The penultimate round-up of the Great Lost Book Library Reading Backlog.
Game in Heaven With Tussy Marx by Piers Paul Read
Status: Abandoned p. 24
This opened with an intriguing premise of a conversation in the afterlife involving Karl Marx's daughter, but soon moved on to the class-obsessed seduction story material that bored me in the last novel by Read I tried to read. I'm sure what he's doing is lovely, but it's not for me.
Harris in Wonderland by Philip Reid
As you'd expect in a detective novel written under a pseudonym by two Private Eye staffers, here the establishment is corrupt, while those angry enough about it to get radical are figures of fun. The moral ideal to be aimed for here is, naturally, that embodied by the socially conservative investigative journalist. The story is sometimes engaging, sometimes not, but there's a good courtroom scene and a decent twist, as well as some enjoyable counter-cultural stuff if you like that sort of thing.
The Bender by Paul Scott
Status: Abandoned p. 26
Very well-written early work by The Jewel in the Crown-meister. Nothing particularly wrong with it, but I'm getting weighed down by the sheer number of class angst post-war novels I'm having to wade through. The plot hung on some gubbins about an inheritance and a debt I couldn't get my head round, and accountancy-based stories just aren't my thing. You should definitely read it, though. It's probably brilliant.
Seventeen Part One by Soya
The Lost Book Library is amply stocked with recollections of teenage sexual encounters which are definitely those of a fictional character and not the author. I was determined to finally get through one of these, despite the fact the psychological reaction they trigger is not dissimilar to that experienced by Springfield when Principal Skinner announced he was a virgin. This one, by renowned Danish novelist Carl Erik Soya and set just before WWI, is actually good stuff. It's more a novel about adolescence, despite the sexy packaging, and by the end of Part One, the protagonist still hasn't got his end away. (He doesn't even get to first base) It does, however, detail a boy on the verge of adulthood trying to make sense of the world he is about to enter very well. It's also an example of the past being a foreign country, with everyone only having a bath once every fortnight and children playing with toys well into their teens. Having said that, apparently blackheads were an issue even back then.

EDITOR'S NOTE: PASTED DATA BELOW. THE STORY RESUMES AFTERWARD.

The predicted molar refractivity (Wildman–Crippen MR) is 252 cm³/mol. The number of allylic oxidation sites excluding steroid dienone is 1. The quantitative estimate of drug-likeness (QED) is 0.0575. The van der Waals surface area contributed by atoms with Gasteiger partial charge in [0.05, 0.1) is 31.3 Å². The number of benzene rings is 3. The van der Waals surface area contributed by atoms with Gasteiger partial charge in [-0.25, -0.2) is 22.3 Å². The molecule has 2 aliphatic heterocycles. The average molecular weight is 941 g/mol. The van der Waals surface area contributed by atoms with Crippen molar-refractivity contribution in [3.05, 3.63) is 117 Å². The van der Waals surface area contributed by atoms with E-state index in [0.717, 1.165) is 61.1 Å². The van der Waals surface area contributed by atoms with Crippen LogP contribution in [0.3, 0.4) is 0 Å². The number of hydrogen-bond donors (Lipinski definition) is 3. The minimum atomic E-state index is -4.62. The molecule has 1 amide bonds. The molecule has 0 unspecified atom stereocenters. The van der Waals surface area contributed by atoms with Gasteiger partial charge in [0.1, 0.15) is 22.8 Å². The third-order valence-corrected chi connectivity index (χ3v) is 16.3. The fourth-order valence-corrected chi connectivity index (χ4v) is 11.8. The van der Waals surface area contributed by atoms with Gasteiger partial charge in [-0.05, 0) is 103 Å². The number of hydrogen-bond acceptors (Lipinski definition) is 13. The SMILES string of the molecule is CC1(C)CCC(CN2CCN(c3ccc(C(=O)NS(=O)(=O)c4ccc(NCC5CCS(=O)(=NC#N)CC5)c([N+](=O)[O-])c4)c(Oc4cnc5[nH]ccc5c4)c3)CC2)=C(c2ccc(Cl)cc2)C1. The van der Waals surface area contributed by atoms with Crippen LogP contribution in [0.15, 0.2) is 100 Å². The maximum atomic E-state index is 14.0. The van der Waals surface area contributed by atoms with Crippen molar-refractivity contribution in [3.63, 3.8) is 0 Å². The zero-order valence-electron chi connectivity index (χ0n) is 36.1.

The Marriage of a Young Stockbroker by Charles Webb
Despite being reissued as a classic every decade or so, I didn't think Webb's The Graduate was much cop. The inarticulacy of its protagonist seemed unlikely and dishonest. Here, in Webb's third novel, the young stockbroker of the title is refreshingly vocal, and we actually get to know what his problem is as his marriage disintegrates under the weight of his voyeurism and the tactics of his interfering sister-in-law. Although his wife does irritatingly display some Benjamin-esque vagueness, this is overall a much more satisfying book than The Graduate, although less high-concept. The dialogue crackles, and Webb's standard film treatment-style is juxtaposed with some fine interior monologues as the protagonist recalls a visit to a now very tame-sounding porn cinema. A strong entry in the suburban ennui genre.